|CS-534: Packet Switch Architecture
|Department of Computer Science
© copyright: University of Crete, Greece
|[Lecture: 5.2 Switching Fabrics]||[printer version - PDF]|
(a) Show a traffic pattern that saturates the 8+8=16 I/O links (the links connected to the ports P0 through P7), yet can be supported by this network; do not use the trivial traffic pattern where all traffic is among odd-even port pairs (neighbors) -- let some portion of the traffic go through the upper levels of the tree.
(b) Show a traffic pattern that canNOT be sustained by this network, although the capacity limits of the I/O links are not violated; in other words, give a traffic pattern that proves that this network exhibits internal blocking.
(c) Now, consider the network of figure 1(b), which is identical to the one of figure 1(a) except that the links shown in thick lines (the upper two levels of links) have a transmission capacity of 2.0, each. Answer question (a) for this network (show that more "non-local" traffic can be supported this time).
(d) Answer question (b) for this latter network of figure 1(b), i.e. show that this network too has internal blocking.
(a) Prove that the network of figure 2(a) has no internal blocking.
(b) Now, consider the network of figure 2(b), which consists of two banyans connected back-to-back with their middle stages merged. This network can be thought of as resulting from that of figure 2(a), using inverse multiplexing for the double-rate links and switch. Here, all links have a capacity of 1.0, each. Notice that this is a multi-path network: there are more than one paths --actually two paths-- from any given input port to any given output port. Try finding a traffic pattern that cannot be sustained by this network although it is within the capacity limits of the I/O links; you will probably not find any, because this network has no internal blocking, when routing (path selection) in done in an appropriate way.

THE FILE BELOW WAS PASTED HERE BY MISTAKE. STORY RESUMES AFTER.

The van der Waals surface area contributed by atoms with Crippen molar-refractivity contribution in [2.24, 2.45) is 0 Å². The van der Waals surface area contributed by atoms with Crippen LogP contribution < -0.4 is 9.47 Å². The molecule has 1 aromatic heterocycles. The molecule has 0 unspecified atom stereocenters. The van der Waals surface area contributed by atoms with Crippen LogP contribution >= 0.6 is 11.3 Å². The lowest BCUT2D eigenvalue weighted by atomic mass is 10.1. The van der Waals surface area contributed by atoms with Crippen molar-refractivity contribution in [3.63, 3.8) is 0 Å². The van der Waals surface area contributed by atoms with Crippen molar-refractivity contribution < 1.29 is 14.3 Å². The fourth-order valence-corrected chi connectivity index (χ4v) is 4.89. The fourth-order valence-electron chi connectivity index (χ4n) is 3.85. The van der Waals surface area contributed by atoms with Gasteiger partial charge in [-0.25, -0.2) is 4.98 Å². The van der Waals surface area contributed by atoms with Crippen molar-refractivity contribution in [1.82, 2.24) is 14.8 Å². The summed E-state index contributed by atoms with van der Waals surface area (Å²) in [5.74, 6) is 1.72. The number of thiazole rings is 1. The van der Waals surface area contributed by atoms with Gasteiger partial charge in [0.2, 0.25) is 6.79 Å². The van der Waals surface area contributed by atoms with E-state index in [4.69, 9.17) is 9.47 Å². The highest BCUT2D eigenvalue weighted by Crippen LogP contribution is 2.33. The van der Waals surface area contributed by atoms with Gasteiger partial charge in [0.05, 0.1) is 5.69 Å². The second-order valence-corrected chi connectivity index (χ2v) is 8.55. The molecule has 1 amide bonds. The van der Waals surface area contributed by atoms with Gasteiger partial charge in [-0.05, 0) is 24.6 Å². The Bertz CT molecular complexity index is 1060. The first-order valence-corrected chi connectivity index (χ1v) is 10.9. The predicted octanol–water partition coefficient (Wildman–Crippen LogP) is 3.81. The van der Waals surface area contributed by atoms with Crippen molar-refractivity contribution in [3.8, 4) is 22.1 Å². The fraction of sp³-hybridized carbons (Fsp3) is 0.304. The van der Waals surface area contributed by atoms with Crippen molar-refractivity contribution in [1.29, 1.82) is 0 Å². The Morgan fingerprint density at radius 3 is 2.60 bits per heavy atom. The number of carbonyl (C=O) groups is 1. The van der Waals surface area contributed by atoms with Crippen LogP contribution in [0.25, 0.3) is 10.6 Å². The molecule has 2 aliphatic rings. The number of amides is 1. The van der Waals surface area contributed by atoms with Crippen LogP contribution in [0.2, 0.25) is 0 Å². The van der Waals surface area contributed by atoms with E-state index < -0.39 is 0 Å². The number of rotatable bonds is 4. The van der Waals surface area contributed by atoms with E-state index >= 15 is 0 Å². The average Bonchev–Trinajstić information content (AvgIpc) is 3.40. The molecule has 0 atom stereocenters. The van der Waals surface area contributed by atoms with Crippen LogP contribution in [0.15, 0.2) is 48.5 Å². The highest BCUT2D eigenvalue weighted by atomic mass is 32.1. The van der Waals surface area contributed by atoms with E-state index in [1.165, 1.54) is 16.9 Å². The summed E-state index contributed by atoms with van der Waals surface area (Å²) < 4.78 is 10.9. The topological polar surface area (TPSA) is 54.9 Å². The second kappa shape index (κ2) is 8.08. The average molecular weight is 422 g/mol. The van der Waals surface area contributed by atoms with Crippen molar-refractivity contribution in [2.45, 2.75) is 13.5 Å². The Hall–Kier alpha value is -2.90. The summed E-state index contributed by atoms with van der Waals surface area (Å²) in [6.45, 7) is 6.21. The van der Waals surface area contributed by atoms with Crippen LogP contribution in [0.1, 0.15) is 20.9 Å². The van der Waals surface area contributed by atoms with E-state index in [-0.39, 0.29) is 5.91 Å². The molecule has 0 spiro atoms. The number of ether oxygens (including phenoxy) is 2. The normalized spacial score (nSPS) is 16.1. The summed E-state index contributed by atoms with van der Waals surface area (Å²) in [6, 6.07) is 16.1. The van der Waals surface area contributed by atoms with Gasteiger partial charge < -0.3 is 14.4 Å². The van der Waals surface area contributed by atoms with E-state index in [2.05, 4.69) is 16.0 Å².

(c) When all packets of a flow follow a same, single path, show that flows in the dual-banyan network of figure 2(b) may need rerouting in order for the non-blocking property to be satisfied. Consider, for simplicity, flows of rate 1.0 each; in this case, there is a single flow per input port and a single flow per output port (flows among identically numbered ports are allowed). Start setting up flows, one by one, using one of the two possible routings for each new flow (in some cases, the flows that have already been established will dictate a single routing choice for the new flow). Give a sequence of such flow set-up's and routing choices such that when a request for a new flow arrives (between two non-busy ports), this new flow can only be satisfied if some previously established flow(s) are rerouted, i.e. previous routing decisions are revised. We call these rearrangeably non-blocking networks.
(d) The proper definition of inverse multiplexing differs from the routing assumption made in the first sentence of question (c). How would the routing choices of question (c) differ if proper inverse multiplexing is used? Would rerouting (revision of previous routing decisions) ever be needed if proper inverse multiplexing is used?
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Last updated: 9 May 2005, by M. Katevenis.